The Age of Anti-Privacy

Late 2014, Facebook were going through a phase of shutting down accounts of people using aliases, and this had followed a similar mission of Google’s in an attempt to bring sanity to the Youtube comment sections the year before. Google forced users of Youtube to have Google+ accounts before they could leave comments on Youtube videos. Google+ had a real name policy, and the company foolishly believed that people using their real names wouldn’t act like cocktards. Oh, how wrong they were. This was a complete failure and backfired on them badly, but even to this day, it has left a mess of people’s accounts.

Those who had separate GMail accounts and Youtube accounts found that they were having problems posting comments, even to their own videos on their own channels because of this uberfailboat. Content producers on Youtube couldn’t understand why they even needed Google+ accounts, and many of them were not technically savvy enough to wade their way through the confusing process Google had foisted on them.

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Contact Databases: It’s Not Just Facebook

Packetstorm has an article on the aftermath of the Facebook contact info leak. Short story is Facebook merge contact details for users from any source they can. And if you download your contact list, it will contain all the info about each contact that they can scrape from all the other Facebook users’ contact lists.

Yeah. Think about that for a bit.

But it’s not just Facebook. I haven’t tested the extent of this, but I have a GMail contact, who I’ll call Bob. Bob has a GMail address. In my address book, I have his email address, and the name field says “Bob”.

However, when I create an email, I start typing in Bob’s email address, and choose it from the list (which it matches from my contact list). The name that appears in the To: field? His mother-in-law. Which completely fucking threw me for a loop because I had no idea of her name before that. And it’s not his surname, so I was lost.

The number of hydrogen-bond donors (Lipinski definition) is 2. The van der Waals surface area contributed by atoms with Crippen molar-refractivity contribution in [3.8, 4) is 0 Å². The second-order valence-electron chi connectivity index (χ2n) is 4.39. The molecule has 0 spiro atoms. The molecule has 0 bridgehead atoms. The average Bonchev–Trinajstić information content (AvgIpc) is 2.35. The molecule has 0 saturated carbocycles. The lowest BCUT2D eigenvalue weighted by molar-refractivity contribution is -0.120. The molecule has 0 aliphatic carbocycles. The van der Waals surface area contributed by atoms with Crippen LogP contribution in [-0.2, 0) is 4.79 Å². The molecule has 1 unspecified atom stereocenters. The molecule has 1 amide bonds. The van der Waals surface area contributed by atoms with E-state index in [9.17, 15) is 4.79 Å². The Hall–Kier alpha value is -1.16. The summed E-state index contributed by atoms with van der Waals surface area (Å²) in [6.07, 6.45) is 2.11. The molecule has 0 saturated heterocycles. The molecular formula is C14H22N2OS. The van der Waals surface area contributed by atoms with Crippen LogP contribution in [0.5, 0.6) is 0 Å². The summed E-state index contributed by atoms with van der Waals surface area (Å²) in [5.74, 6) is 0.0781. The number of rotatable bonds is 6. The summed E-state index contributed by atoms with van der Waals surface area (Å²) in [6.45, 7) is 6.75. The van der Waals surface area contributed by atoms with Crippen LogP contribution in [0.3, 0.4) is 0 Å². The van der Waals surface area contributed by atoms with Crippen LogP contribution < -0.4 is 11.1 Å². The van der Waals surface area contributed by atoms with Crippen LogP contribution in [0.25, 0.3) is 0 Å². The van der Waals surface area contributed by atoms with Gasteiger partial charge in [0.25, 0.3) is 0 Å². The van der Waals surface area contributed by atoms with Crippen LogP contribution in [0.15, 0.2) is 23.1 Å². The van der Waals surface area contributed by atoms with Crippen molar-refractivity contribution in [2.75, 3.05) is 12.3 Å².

Turns out, he and his wife set up a Google+ account for her mother. But because said mother didn’t have an email account (or one they could access from where they were), they put in their own email address.

So now, every time I email them, regardless of what I have entered into my own contact list, GMail places the mother-in-law’s name in there. I can’t change this. It’s completely out of my control. It also means that if I CC them on a list, everybody will see the mother-in-law’s name.

This is not good security. This is not privacy. And this is just another example that Google are, in fact, now evil.

Is this an exaggeration on my part? Possibly, but not by much. I don’t trust them any more. I used to be a Google fanboy, but over the last few years my estimation of them has fallen drastically. Not as much as it has for the likes of Facebook, but no doubt, it’s just a matter of time.

We are no longer in control of our information. The only way to maintain privacy in this Too-Much-Information Age is to live off the grid. Not just off the Net, but real life too. Don’t have a phone, don’t have an email address, or someone, somewhere will add you to their contact list. And when they do, everyone else attached to that service knows your info too. Welcome to the Cloud.

When Facebook says “we care about your privacy,” they are lying. They don’t. Their entire business model revolves around your information and everything you do being as public as possible. If they were building a private social network, they wouldn’t have grown as large, they wouldn’t be making a tenth of what they do from ads, and social games would have flopped. It seems Google are in the same business now. Except Google also have access to all your search queries, cached copies of all your websites, all your emails if you use GMail, etc. Think you’re safe on Hotmail? They have a search engine, they have a web browser, they have a mail system, they have a community–well, several actually if you count their Xbox Live, which may have multiple incarnations–and more.

You have no control of your information. Partially, that’s why I run my own web server, and which is why I’m now posting all my rants on here rather than direct to a social network. If I post it on their site, I have no control over it. If I merely post a link to my blog, then my content remains intact and mine.

That PRISM thing you may have heard of? All they’d need to do would be to have access to Facebook, Google, Yahoo, and Microsoft, then they’ve got 95% of pretty much everything.

Heard the phrase “if you’re not paying for it, then you’re the product“? Yeah. That.